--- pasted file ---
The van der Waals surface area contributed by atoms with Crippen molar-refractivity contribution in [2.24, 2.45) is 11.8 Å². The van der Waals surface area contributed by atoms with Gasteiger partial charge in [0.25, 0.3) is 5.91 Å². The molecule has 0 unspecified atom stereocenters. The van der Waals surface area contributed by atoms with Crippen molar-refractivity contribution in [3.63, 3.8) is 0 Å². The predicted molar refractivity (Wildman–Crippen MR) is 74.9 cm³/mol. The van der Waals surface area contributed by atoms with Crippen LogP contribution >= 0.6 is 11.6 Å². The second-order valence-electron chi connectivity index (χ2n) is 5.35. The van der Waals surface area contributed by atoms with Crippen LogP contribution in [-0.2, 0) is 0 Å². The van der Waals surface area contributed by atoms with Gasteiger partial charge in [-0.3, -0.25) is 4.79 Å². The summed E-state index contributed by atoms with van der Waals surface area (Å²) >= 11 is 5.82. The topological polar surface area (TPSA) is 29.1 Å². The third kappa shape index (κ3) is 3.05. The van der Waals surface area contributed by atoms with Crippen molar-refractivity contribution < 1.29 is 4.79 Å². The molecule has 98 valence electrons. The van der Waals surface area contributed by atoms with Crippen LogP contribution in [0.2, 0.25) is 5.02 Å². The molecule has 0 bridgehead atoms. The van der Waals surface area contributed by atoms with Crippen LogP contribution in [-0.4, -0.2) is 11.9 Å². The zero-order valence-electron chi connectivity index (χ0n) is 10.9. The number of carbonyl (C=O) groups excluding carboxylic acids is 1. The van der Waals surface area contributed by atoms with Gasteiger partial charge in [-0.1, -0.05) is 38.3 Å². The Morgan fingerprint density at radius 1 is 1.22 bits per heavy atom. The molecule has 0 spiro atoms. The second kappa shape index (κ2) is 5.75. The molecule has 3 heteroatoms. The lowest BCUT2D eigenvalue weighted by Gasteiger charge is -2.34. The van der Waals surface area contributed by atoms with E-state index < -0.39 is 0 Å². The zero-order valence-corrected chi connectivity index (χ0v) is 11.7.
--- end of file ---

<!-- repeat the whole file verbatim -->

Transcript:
The van der Waals surface area contributed by atoms with Crippen molar-refractivity contribution in [2.24, 2.45) is 11.8 Å². The van der Waals surface area contributed by atoms with Gasteiger partial charge in [0.25, 0.3) is 5.91 Å². The molecule has 0 unspecified atom stereocenters. The van der Waals surface area contributed by atoms with Crippen molar-refractivity contribution in [3.63, 3.8) is 0 Å². The predicted molar refractivity (Wildman–Crippen MR) is 74.9 cm³/mol. The van der Waals surface area contributed by atoms with Crippen LogP contribution >= 0.6 is 11.6 Å². The second-order valence-electron chi connectivity index (χ2n) is 5.35. The van der Waals surface area contributed by atoms with Crippen LogP contribution in [-0.2, 0) is 0 Å². The van der Waals surface area contributed by atoms with Gasteiger partial charge in [-0.3, -0.25) is 4.79 Å². The summed E-state index contributed by atoms with van der Waals surface area (Å²) >= 11 is 5.82. The topological polar surface area (TPSA) is 29.1 Å². The third kappa shape index (κ3) is 3.05. The van der Waals surface area contributed by atoms with Crippen molar-refractivity contribution < 1.29 is 4.79 Å². The molecule has 98 valence electrons. The van der Waals surface area contributed by atoms with Crippen LogP contribution in [0.2, 0.25) is 5.02 Å². The molecule has 0 bridgehead atoms. The van der Waals surface area contributed by atoms with Crippen LogP contribution in [-0.4, -0.2) is 11.9 Å². The zero-order valence-electron chi connectivity index (χ0n) is 10.9. The number of carbonyl (C=O) groups excluding carboxylic acids is 1. The van der Waals surface area contributed by atoms with Gasteiger partial charge in [-0.1, -0.05) is 38.3 Å². The Morgan fingerprint density at radius 1 is 1.22 bits per heavy atom. The molecule has 0 spiro atoms. The second kappa shape index (κ2) is 5.75. The molecule has 3 heteroatoms. The lowest BCUT2D eigenvalue weighted by Gasteiger charge is -2.34. The van der Waals surface area contributed by atoms with E-state index < -0.39 is 0 Å². The zero-order valence-corrected chi connectivity index (χ0v) is 11.7.